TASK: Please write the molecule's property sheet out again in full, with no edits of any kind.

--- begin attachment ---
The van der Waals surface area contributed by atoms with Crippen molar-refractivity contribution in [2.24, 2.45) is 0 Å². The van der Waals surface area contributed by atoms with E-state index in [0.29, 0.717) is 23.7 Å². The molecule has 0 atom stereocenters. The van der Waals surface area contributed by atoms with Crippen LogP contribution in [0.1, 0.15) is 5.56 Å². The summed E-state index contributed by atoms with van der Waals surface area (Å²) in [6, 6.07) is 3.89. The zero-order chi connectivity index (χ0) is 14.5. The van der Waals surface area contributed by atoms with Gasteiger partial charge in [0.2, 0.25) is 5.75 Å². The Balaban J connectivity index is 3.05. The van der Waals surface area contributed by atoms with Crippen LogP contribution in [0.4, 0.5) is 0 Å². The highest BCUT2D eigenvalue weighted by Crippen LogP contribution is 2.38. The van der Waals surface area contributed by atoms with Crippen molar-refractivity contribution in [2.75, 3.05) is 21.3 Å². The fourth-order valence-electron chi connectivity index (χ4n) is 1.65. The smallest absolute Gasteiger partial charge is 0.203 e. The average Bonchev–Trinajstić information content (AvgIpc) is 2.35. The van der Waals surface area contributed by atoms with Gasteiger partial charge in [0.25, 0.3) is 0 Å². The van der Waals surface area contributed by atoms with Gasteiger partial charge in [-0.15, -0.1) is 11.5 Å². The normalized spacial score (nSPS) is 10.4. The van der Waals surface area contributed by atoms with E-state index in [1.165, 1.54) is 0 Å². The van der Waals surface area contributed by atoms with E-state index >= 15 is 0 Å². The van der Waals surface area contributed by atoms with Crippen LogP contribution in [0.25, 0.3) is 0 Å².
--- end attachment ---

The van der Waals surface area contributed by atoms with Crippen molar-refractivity contribution in [2.24, 2.45) is 0 Å². The van der Waals surface area contributed by atoms with E-state index in [0.29, 0.717) is 23.7 Å². The molecule has 0 atom stereocenters. The van der Waals surface area contributed by atoms with Crippen LogP contribution in [0.1, 0.15) is 5.56 Å². The summed E-state index contributed by atoms with van der Waals surface area (Å²) in [6, 6.07) is 3.89. The zero-order chi connectivity index (χ0) is 14.5. The van der Waals surface area contributed by atoms with Gasteiger partial charge in [0.2, 0.25) is 5.75 Å². The Balaban J connectivity index is 3.05. The van der Waals surface area contributed by atoms with Crippen LogP contribution in [0.4, 0.5) is 0 Å². The highest BCUT2D eigenvalue weighted by Crippen LogP contribution is 2.38. The van der Waals surface area contributed by atoms with Crippen molar-refractivity contribution in [2.75, 3.05) is 21.3 Å². The fourth-order valence-electron chi connectivity index (χ4n) is 1.65. The smallest absolute Gasteiger partial charge is 0.203 e. The average Bonchev–Trinajstić information content (AvgIpc) is 2.35. The van der Waals surface area contributed by atoms with Gasteiger partial charge in [0.25, 0.3) is 0 Å². The van der Waals surface area contributed by atoms with Gasteiger partial charge in [-0.15, -0.1) is 11.5 Å². The normalized spacial score (nSPS) is 10.4. The van der Waals surface area contributed by atoms with E-state index in [1.165, 1.54) is 0 Å². The van der Waals surface area contributed by atoms with E-state index >= 15 is 0 Å². The van der Waals surface area contributed by atoms with Crippen LogP contribution in [0.25, 0.3) is 0 Å².